Shizuka Apple Review

About –  Golden Delicious cross with Indo (Same parents as Mutsu)

Shape – Tall, very large, shaped similar to Golden Delicious.
Skin – Thin, cracks easily. Greasy. Has a grassy flavor to it. Mostly yellow, some green and a red flush.
Flesh – Yellow hue, soft, similar to Golden Delicious but more crumbly break than grainy. Light oxidation, only starts to to turn slightly brown then stops. Pretty juicy.
Taste – Buttery, literally! Strong fruity flavors, almost tropical. Some type of pineapple essence. Intense sweetness, almost to the point of pucker. Some tartness but not much. Subacid. Lips are not sticky after eating, I thought they would be.

Bottom line: Flat out sweet, pushing the envelope of too sweet, but never gets there. This may be what Golden Delicious aspires to be, but never was. Very large fruit, but what I saw at the orchard was about 50% of the fruit splitting on the tree. Bees and birds had a field day. Even a few split in my chest freezer. Soft flesh, may be a turn off to some that like a snappy apple. Long stem may make spraying easier.

Fresh eating rating: 8/10 – Simply very sweet, and possibly one of the best subacid apples I’ve had. Meant for those with a sweet tooth. Im impressed.
Culinary rating: N/A – Not tested, but probably would cook similar to Golden Delicious.

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6 Responses to Shizuka Apple Review

  1. Michelle says:

    I was visiting in the Meridianville, Alabama, area, and when driving home to Hendersonville, TN, immediately north, in Fayetteville, Tennessee, I found Monk’s Market, a farm and outdoor market owned by the greatest guy ever, George Monk. This was my first visit to this 3 generation farm, (1st gen passed away). I was honored to be given a tour by George Monk. He was knowledgeable, generously kind, and in love with growing.

    To the point, among the most beautiful produce I have ever seen in my life, I bought 2 very large, light green apples – the baskets were labeled, “Shizuka.”
    I had never seen this apple or heard of it before.
    Today is about 5 days later and I tried one for the first time, ever. OH MY WORD!
    I AM IN LOVE! This is the most delicious, thin-skinned, crisp and light, sweet but not-too-sweet apple I have ever had in my life! It has an amazing taste and texture.

    I have found my new favorite apple and want to get my hands on some seeds a grow my first fruit tree. YUM!

    I wish I had bought a bushel 😦

    Now, I am on the web searching it out and I’m going to call George Monk to find some closer to me in Hendersonville, TN.

    Here is the Monk’s Market address:
    Address: 2687 Huntsville Hwy, Fayetteville, TN 37334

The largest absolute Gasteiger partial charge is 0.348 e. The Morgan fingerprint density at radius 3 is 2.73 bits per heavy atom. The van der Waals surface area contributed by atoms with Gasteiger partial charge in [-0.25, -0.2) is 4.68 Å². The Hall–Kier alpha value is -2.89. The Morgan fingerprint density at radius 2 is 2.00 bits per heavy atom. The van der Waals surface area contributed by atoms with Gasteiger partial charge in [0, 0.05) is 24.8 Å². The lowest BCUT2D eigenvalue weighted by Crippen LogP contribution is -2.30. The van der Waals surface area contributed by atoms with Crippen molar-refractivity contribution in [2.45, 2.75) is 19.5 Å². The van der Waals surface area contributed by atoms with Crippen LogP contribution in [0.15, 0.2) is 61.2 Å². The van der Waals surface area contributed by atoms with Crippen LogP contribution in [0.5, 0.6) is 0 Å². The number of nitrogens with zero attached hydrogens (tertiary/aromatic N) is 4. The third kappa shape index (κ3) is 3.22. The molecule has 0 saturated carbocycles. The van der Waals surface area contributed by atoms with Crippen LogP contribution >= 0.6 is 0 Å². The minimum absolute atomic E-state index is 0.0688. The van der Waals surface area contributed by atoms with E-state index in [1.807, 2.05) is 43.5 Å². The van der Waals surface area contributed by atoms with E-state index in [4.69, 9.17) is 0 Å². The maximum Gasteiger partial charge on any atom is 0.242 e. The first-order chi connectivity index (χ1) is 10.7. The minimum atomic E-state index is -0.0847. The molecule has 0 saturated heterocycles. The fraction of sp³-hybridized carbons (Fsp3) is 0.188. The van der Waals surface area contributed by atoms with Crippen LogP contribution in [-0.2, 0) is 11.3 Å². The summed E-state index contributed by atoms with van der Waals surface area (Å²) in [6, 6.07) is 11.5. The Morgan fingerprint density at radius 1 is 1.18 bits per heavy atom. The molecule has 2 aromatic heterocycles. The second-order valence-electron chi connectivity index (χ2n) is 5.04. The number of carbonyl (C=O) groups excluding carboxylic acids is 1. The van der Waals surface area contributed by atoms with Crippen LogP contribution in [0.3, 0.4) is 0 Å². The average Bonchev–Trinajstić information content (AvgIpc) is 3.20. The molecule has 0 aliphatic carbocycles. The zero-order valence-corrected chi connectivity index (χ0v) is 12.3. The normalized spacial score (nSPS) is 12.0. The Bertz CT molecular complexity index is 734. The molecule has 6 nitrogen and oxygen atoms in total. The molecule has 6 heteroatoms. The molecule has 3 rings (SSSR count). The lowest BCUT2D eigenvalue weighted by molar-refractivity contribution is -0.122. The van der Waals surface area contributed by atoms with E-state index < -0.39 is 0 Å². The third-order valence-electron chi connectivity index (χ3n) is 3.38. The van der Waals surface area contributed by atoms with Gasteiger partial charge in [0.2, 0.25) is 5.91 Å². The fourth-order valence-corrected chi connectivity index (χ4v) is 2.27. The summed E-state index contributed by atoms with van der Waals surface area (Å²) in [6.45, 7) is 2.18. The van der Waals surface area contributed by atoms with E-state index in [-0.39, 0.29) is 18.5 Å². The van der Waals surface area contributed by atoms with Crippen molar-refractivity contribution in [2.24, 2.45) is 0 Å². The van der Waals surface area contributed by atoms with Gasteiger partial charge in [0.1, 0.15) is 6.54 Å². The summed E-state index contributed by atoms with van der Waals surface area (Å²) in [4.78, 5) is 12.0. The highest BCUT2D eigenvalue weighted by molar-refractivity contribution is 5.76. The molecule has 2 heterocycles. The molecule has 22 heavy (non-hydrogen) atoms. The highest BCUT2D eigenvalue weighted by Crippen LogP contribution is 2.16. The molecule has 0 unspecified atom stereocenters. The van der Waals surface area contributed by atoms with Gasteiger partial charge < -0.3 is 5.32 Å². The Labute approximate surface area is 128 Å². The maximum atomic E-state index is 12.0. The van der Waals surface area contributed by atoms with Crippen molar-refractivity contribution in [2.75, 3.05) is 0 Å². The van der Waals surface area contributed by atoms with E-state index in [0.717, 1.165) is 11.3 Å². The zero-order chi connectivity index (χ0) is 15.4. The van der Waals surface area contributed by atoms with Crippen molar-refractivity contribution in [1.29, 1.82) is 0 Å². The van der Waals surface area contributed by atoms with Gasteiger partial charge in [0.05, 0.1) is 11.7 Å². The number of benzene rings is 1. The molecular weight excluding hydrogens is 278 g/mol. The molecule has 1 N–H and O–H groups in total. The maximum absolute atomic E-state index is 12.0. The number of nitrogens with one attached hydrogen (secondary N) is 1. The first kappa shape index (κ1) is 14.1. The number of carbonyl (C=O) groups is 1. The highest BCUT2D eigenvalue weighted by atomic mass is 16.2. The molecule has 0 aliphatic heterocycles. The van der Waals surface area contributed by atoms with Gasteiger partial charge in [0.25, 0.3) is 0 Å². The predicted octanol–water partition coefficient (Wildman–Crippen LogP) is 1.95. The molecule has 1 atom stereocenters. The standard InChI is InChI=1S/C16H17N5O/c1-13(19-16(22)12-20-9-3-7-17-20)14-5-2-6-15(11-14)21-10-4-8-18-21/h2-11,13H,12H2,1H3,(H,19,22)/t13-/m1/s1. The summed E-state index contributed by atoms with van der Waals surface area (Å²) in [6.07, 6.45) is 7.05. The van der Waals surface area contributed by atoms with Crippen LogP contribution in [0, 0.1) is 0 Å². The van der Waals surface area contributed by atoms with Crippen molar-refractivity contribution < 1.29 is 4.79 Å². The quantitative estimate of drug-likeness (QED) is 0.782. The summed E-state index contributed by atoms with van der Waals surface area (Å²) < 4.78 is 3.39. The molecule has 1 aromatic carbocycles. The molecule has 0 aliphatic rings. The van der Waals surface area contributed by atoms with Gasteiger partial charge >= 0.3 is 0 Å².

Phone:(931) 438-2795

    Michelle Turner

    • megamav says:

      Michelle, its a great apple for sure, thats why it gets an 8. Not really well known. I gave a few to a neighbor, and he said they were exceptional as a dried apple. Drying these would give them life later in the winter. Enjoy!

  2. megamav says:

    Remember, apples are not true to seed. If you plant a seed, you will get a tree that is genetically morphed at random in likeness to the 2 parents of the host and the pollen source that pollinated that apple. To get an identical replica, you will need an apple tree grafted from wood of a source tree. Read about rootstocks and scions.

    • Michelle says:

      Oh my goodness – so, not so cut and dry, eh (haha). Megamav, I do thank you for these 2 notes. It is early September, 2014, and I am again looking for Shizuka apples to buy by the bushel and may have to go visit George Monk or get them from a grower on Crow Mountain, which is closer and I believe is his supplier.
      As I was searching the web, I came to this site and read my own posting, and Megamav’s replies, which I had not read until now. Really glad to read the responses.
      Great idea to dry the fruit…dried nice a crisp so as to not have any mold growth (mold allergy..well, whose NOT allergic to mold).
      Michelle Turner now from Ooltewah, TN.

    • David Gibler says:

      Will that tree bear apples and if so, would they be a unique and random “variety”?

      • megamav says:

        It will be genetically different from either parent, but borrowing traits from both, good or bad. I havent experimented with pollination projects, but with reading I have leaned that the chances of getting the same apple or better in quality somewhere in the neighborhood of 1/100,000.

        This is why its not advised to plant seeds, no matter how good the apple was that you ate. The flesh is merely a carrier for passing its genetics onto another plant.

        Much respect to Cornell/Geneva for their apple projects, it takes a tremendous amount of effort to research new varieties.

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